N95 respirator reuse, decontamination methods, and microbial burden: A randomized controlled trial

Zi Yang Jiang, Zhen Huang, Isaac Schmale, Eric L. Brown, Michael C. Lorenz, Scott J. Patlovich, Karan Goswami, Hannah B. Wilson, Jumah Ahmad, Ronda Alexander, William Bryan, Luke Burke, Martin J. Citardi, Jose Elias, Tang Ho, Jack Jacob, Garren Low, Pedro Miramón, Aniruddha U. Patki, William C. YaoAmber U. Luong

Research output: Contribution to journalArticlepeer-review

3 Scopus citations

Abstract

Purpose: To evaluate the effectiveness and ease of N95 respirator decontamination methods in a clinic setting and to identify the extent of microbial colonization on respirators associated with reuse. Methods: In a prospective fashion, N95 respirators (n = 15) were randomized to a decontamination process (time, dry heat, or ultraviolet C light [UVC]) in outpatient clinics. Each respirator was re-used up to 5 separate clinic sessions. Swabs on each respirator for SARS-CoV-2, bacteria, and fungi were obtained before clinic, after clinic and post-treatment. Mask integrity was checked after each treatment (n = 68). Statistical analyses were performed to determine factors for positive samples. Results: All three decontamination processes reduced bacteria counts similarly. On multivariate mixed model analysis, there were an additional 8.1 colonies of bacteria (95% CI 5.7 to 10.5; p < 0.01) on the inside compared to the outside surface of the respirators. Treatment resulted in a decrease of bacterial load by 8.6 colonies (95% CI -11.6 to −5.5; p < 0.01). Although no decontamination treatment affected the respirator filtration efficiency, heat treatments were associated with the breakdown of thermoplastic elastomer straps. Contamination with fungal and SARS-CoV-2 viral particles were minimal to non-existent. Conclusions: Time, heat and UVC all reduced bacterial load on reused N95 respirators. Fungal contamination was minimal. Heat could permanently damage some elastic straps making the respirators nonfunctional. Given its effectiveness against microbes, lack of damage to re-treated respirators and logistical ease, UVC represents an optimal decontamination method for individual N95 respirators when reuse is necessary.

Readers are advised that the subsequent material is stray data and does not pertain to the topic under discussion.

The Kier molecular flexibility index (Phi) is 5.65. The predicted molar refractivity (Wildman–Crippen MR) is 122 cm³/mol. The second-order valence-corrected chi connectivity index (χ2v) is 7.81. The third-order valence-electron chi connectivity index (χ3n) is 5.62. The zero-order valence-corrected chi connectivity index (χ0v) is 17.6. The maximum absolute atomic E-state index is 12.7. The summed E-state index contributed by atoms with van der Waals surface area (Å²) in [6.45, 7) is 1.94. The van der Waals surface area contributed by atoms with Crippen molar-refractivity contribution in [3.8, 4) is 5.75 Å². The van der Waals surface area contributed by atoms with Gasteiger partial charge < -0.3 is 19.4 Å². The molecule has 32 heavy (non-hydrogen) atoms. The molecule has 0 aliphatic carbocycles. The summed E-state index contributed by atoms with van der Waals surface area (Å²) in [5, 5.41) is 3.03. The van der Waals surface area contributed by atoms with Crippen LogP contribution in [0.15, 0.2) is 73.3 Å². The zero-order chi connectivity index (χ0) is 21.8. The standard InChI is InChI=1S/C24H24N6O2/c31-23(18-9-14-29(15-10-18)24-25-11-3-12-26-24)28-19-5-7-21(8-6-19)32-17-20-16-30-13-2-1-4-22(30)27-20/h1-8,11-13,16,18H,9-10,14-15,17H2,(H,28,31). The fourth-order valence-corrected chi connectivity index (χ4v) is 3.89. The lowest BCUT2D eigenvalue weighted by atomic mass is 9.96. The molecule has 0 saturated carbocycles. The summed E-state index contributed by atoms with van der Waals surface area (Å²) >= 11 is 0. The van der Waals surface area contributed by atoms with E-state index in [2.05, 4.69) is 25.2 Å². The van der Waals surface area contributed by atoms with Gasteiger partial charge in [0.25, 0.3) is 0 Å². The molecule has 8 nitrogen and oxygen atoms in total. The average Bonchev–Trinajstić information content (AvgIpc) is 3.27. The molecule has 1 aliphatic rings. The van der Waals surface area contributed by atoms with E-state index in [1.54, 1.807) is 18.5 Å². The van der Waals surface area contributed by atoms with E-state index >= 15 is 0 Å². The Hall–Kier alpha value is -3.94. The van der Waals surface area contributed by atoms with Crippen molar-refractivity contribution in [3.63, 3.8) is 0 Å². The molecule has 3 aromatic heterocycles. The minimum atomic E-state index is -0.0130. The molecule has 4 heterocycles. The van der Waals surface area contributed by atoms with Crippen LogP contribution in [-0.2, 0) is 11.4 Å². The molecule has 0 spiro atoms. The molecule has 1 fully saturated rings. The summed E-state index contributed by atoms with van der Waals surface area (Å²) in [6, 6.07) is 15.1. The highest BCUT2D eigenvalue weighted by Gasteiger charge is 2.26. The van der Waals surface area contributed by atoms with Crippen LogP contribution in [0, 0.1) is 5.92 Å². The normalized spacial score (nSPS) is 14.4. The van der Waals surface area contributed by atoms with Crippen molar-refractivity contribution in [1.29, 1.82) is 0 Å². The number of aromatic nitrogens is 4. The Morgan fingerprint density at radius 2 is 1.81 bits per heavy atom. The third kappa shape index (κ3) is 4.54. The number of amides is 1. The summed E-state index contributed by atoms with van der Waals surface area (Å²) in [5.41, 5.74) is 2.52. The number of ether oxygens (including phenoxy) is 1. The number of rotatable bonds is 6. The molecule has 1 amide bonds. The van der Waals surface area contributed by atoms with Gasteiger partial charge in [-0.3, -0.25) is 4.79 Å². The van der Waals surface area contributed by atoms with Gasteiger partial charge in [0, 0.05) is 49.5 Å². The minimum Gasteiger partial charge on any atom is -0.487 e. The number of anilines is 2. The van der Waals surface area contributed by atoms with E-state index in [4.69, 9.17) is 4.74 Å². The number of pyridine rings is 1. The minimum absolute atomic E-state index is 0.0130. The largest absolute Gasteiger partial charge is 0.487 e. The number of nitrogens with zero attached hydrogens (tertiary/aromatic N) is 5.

Original languageEnglish (US)
Article number103017
JournalAmerican Journal of Otolaryngology - Head and Neck Medicine and Surgery
Volume42
Issue number5
DOIs
StatePublished - Sep 1 2021
Externally publishedYes

Keywords

  • Decontamination
  • N95 respirators
  • Reuse respirators
  • SARS-CoV-2

ASJC Scopus subject areas

  • Otorhinolaryngology

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